I’d love to say I worked it out for myself but Pete could obviously tell I was never going to get there and decided to put me out of my misery. Yes, it had been him, and he was disappointed I hadn’t worked out why. When he told me the logic, I was disappointed in me too.
When we’d started seeing each other, we’d had a conversation about his name – Peter Deacon – and he’d told me he’d always imagined that, if he ever sent someone a Valentine’s Day card, he’d write a Deacon Blue lyric in it as a clue to who it was from because of the connection to his name. It wasn’t just his surname Deacon that had a connection to the name of the band. With the first name of Peter, there was a connection to ‘blue’ through the children’s TV programme Blue Peter. Blue Peter / Deacon Blue. Genius. I felt so awful because I’d genuinely forgotten that conversation although, once he reminded me, I did recall it. To this day, I have no idea whether he sent the card for a bit of fun, perhaps intentionally to create a mystery, or if he was hoping it might trigger us trying again. If it was the latter, I messed it up by forgetting an important conversation.
I never felt the same way about Valentine’s Day after that. I felt like I’d hurt someone who I cared about and that made me uncomfortable. I thought about how much tension the incident in my first year had caused when my next door neighbour shared his feelings for me and how awkward that moment in college was when my new boyfriend gave me the gift intended for my friend. I’d always thought that Valentine’s Day was uncomfortable when single and card-less but it struck me that Valentine’s Day could be just as uncomfortable when in a relationship or when cards came and the sender was unknown. I also realised that what had made me the happiest were the two friendship cards I’d received and that’s how I see Valentine’s Day these days – a celebration of love and friendship in all its forms.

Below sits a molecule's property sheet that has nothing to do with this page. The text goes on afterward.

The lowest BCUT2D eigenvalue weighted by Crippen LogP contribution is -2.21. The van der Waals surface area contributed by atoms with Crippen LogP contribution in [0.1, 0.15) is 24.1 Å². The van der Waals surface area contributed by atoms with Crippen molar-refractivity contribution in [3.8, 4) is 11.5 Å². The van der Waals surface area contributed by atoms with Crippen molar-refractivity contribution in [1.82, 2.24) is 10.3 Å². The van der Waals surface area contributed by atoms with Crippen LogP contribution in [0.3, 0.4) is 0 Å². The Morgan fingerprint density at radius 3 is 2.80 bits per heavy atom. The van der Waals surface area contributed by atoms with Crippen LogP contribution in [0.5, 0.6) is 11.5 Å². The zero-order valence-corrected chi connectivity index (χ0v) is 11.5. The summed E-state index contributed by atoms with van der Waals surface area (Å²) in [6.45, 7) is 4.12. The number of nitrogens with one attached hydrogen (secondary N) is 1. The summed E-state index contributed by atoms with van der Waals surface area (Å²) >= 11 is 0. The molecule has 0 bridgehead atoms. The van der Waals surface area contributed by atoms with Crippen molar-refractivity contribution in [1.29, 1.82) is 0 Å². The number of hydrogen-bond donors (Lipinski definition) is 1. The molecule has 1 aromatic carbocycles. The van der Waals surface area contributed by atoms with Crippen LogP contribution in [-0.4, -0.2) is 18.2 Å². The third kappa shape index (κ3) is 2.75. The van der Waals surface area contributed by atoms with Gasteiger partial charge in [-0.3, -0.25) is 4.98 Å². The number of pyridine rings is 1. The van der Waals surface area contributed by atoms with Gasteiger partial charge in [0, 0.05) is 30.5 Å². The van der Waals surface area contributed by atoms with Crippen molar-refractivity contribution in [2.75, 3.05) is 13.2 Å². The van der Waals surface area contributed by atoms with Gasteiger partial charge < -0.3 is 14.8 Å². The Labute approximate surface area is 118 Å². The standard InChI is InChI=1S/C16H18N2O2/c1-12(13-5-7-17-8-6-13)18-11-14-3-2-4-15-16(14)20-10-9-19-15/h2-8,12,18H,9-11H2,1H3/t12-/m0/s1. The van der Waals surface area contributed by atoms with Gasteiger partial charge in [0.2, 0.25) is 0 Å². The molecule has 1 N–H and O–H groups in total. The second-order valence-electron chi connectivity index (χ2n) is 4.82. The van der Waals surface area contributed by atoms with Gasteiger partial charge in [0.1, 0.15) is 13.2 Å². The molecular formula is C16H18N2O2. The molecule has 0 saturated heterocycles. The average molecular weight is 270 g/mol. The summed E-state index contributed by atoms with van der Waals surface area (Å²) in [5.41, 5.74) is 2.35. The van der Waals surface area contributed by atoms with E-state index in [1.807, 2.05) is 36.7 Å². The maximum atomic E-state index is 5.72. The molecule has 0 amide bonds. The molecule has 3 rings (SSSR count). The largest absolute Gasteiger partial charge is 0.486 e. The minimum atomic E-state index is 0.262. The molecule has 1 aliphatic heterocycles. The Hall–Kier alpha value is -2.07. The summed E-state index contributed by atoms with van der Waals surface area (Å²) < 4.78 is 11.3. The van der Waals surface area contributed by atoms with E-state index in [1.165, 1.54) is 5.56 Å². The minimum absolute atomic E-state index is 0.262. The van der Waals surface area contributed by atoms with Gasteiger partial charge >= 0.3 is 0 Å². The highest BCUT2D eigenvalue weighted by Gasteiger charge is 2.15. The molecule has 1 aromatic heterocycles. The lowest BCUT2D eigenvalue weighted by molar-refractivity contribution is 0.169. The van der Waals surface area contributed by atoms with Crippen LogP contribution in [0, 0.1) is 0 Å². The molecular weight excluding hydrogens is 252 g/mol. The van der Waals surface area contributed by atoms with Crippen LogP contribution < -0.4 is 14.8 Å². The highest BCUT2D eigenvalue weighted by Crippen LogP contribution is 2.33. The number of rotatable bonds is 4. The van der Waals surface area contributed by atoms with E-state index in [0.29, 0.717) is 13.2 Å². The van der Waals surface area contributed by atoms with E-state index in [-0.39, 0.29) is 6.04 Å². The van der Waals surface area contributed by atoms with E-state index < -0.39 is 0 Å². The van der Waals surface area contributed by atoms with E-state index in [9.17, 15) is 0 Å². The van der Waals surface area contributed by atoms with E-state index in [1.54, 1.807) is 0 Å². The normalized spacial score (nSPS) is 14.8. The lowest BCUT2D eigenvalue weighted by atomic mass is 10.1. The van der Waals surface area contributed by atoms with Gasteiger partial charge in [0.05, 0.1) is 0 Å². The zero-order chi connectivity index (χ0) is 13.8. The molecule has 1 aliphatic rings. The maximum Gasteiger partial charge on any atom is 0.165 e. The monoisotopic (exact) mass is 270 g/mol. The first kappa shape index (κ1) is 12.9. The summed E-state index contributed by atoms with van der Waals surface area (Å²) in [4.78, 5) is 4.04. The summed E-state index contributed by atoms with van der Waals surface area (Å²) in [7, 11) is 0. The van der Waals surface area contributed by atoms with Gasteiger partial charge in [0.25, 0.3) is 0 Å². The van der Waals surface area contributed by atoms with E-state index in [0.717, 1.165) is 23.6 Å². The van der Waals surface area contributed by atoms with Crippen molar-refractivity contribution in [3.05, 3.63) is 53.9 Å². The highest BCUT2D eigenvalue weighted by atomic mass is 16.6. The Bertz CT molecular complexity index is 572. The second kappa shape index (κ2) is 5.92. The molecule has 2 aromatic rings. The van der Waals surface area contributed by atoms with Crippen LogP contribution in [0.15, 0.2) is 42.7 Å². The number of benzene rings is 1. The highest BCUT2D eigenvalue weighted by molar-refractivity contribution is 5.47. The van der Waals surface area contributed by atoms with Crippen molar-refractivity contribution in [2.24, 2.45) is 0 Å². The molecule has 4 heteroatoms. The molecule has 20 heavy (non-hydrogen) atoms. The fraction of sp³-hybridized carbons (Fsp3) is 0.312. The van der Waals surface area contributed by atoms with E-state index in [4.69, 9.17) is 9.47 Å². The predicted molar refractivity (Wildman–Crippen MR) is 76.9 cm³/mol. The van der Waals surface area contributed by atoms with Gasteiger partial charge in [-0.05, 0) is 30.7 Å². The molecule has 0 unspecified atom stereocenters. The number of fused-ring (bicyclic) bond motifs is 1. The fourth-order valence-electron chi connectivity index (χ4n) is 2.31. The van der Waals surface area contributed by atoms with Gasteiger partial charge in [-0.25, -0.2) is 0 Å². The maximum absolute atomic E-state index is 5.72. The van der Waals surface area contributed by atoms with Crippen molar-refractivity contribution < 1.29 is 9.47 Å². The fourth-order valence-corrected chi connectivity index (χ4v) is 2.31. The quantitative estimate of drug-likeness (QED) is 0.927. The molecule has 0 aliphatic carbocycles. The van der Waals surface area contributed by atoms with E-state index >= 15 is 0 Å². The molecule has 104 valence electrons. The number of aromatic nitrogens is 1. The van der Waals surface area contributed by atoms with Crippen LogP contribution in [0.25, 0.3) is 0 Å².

Last year, I was asked to write a piece for a national newspaper group about why I loved Valentine’s Day and I had to laugh at the assumption that, just because I was a romance author, of course I’d love it. So I wrote about the celebration of friendship instead and gave some suggestions for how those who were single or in a struggling relationship could embrace their friendships, love for family members, their pets and, very importantly, enjoy a little self-care.